THIRTEEN

Millard Fillmore
1850-53

On July 10, 1850, the day after President Zachary Taylor's death, Vice-President Millard Fillmore ( 1800-74) took the oath of office as thirteenth President. Before long a story about the new President was circulating in Washington. Fillmore, it was said, decided that as President he ought to have a new carriage; so "Old Edward" Moran, a White House attendant, took him to see a handsome outfit which was being sold for a bargain because the owner was leaving the city. "This is all very well, Edward," said Fillmore, after looking it over carefully, "but how would it do for the President of the United States to ride around in a second-hand carriage?""But, sure," said Old Edward, "your Ixcellency is only a sicond-hand Prisident!"1

Secondhand, commonplace, mediocre, undistinguished: these are the words that spring naturally to mind as one surveys Fillmore's brief rise from obscurity and quick descent into oblivion. " Fillmore," said one observer in 1843, "is a great man; but it takes pressure to make him show his highest powers."2 The pressure, possibly, was never strong enough. "He had the peculiar faculty," said another observer, "of adapting himself to every position in which he served."3 Fillmore opposed the institution of slavery; but he did not believe anything could be done to abolish it. "God knows," he once said, "that I detest slavery, but it is an existing evil, for which we are not responsible, and we must endure it, and give it such protection as is guaranteed by the constitution, till we can get rid of it without

-110-

Notes for this page

Add a new note
If you are trying to select text to create highlights or citations, remember that you must now click or tap on the first word, and then click or tap on the last word.
One moment ...
Default project is now your active project.
Project items

Items saved from this book

This book has been saved
Highlights (0)
Some of your highlights are legacy items.

Highlights saved before July 30, 2012 will not be displayed on their respective source pages.

You can easily re-create the highlights by opening the book page or article, selecting the text, and clicking “Highlight.”

Citations (0)
Some of your citations are legacy items.

Any citation created before July 30, 2012 will labeled as a “Cited page.” New citations will be saved as cited passages, pages or articles.

We also added the ability to view new citations from your projects or the book or article where you created them.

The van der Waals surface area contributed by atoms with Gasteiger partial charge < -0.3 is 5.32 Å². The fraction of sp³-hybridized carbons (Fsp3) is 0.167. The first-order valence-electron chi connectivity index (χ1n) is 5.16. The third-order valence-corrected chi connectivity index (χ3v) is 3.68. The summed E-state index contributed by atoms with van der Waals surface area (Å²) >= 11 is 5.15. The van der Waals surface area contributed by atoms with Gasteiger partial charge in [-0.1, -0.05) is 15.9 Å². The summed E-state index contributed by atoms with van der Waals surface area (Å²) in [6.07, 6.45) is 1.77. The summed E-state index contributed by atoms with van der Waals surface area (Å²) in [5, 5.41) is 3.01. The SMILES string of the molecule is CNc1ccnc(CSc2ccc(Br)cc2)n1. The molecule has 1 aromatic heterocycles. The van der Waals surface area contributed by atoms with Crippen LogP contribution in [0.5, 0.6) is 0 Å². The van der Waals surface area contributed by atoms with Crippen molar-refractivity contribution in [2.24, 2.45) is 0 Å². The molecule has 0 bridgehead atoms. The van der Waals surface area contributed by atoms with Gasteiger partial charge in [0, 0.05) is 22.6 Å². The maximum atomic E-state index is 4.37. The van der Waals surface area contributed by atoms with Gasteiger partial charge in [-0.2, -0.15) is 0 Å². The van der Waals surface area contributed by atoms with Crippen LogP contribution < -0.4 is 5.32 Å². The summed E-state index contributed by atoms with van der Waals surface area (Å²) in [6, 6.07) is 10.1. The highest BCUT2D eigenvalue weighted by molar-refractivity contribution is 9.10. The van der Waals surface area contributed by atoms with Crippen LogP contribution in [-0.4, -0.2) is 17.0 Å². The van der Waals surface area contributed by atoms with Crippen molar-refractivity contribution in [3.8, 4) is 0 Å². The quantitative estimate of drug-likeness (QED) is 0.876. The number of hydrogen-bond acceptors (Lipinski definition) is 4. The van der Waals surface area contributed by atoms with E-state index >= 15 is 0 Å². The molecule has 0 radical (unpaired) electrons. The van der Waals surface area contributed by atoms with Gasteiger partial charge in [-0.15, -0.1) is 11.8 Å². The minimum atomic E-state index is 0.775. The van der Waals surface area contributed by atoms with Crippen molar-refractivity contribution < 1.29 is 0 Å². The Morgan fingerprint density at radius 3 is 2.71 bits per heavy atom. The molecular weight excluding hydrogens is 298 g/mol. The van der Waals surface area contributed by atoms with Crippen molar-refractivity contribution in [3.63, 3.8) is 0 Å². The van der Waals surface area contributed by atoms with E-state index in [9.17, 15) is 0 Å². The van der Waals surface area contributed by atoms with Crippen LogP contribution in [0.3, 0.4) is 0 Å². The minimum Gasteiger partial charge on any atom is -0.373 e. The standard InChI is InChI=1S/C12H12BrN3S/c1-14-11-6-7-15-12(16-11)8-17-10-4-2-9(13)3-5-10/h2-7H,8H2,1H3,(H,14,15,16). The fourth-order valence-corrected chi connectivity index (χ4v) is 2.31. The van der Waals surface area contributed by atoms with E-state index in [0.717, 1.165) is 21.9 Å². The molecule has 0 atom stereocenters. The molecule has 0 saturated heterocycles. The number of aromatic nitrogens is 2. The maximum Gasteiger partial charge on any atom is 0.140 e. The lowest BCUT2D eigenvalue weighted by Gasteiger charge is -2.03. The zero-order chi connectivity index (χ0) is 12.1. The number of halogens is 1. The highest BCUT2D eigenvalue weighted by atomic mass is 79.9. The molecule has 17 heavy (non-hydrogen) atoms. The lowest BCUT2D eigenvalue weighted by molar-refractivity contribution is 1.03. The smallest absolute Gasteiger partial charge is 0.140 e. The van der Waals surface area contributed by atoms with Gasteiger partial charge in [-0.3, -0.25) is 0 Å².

Notes (0)
Bookmarks (0)

You have no saved items from this book

Project items include:
  • Saved book/article
  • Highlights
  • Quotes/citations
  • Notes
  • Bookmarks
Notes
Cite this page

Cited page

Style
Citations are available only to our active members.
Sign up now to cite pages or passages in MLA, APA and Chicago citation styles.

(Einhorn, 1992, p. 25)

(Einhorn 25)

1

1. Lois J. Einhorn, Abraham Lincoln, the Orator: Penetrating the Lincoln Legend (Westport, CT: Greenwood Press, 1992), 25, http://www.questia.com/read/27419298.

Cited page

Bookmark this page
Presidential Anecdotes
Table of contents

Table of contents

Settings

Settings

Typeface
Text size Smaller Larger Reset View mode
Search within

Search within this book

Look up

Look up a word

  • Dictionary
  • Thesaurus
Please submit a word or phrase above.
Print this page

Print this page

Why can't I print more than one page at a time?

Help
Full screen
/ 451

matching results for page

    Questia reader help

    How to highlight and cite specific passages

    1. Click or tap the first word you want to select.
    2. Click or tap the last word you want to select, and you’ll see everything in between get selected.
    3. You’ll then get a menu of options like creating a highlight or a citation from that passage of text.

    OK, got it!

    Cited passage

    Style
    Citations are available only to our active members.
    Sign up now to cite pages or passages in MLA, APA and Chicago citation styles.

    "Portraying himself as an honest, ordinary person helped Lincoln identify with his audiences." (Einhorn, 1992, p. 25).

    "Portraying himself as an honest, ordinary person helped Lincoln identify with his audiences." (Einhorn 25)

    "Portraying himself as an honest, ordinary person helped Lincoln identify with his audiences."1

    1. Lois J. Einhorn, Abraham Lincoln, the Orator: Penetrating the Lincoln Legend (Westport, CT: Greenwood Press, 1992), 25, http://www.questia.com/read/27419298.

    Cited passage

    Thanks for trying Questia!

    Please continue trying out our research tools, but please note, full functionality is available only to our active members.

    Your work will be lost once you leave this Web page.

    For full access in an ad-free environment, sign up now for a FREE, 1-day trial.

    Already a member? Log in now.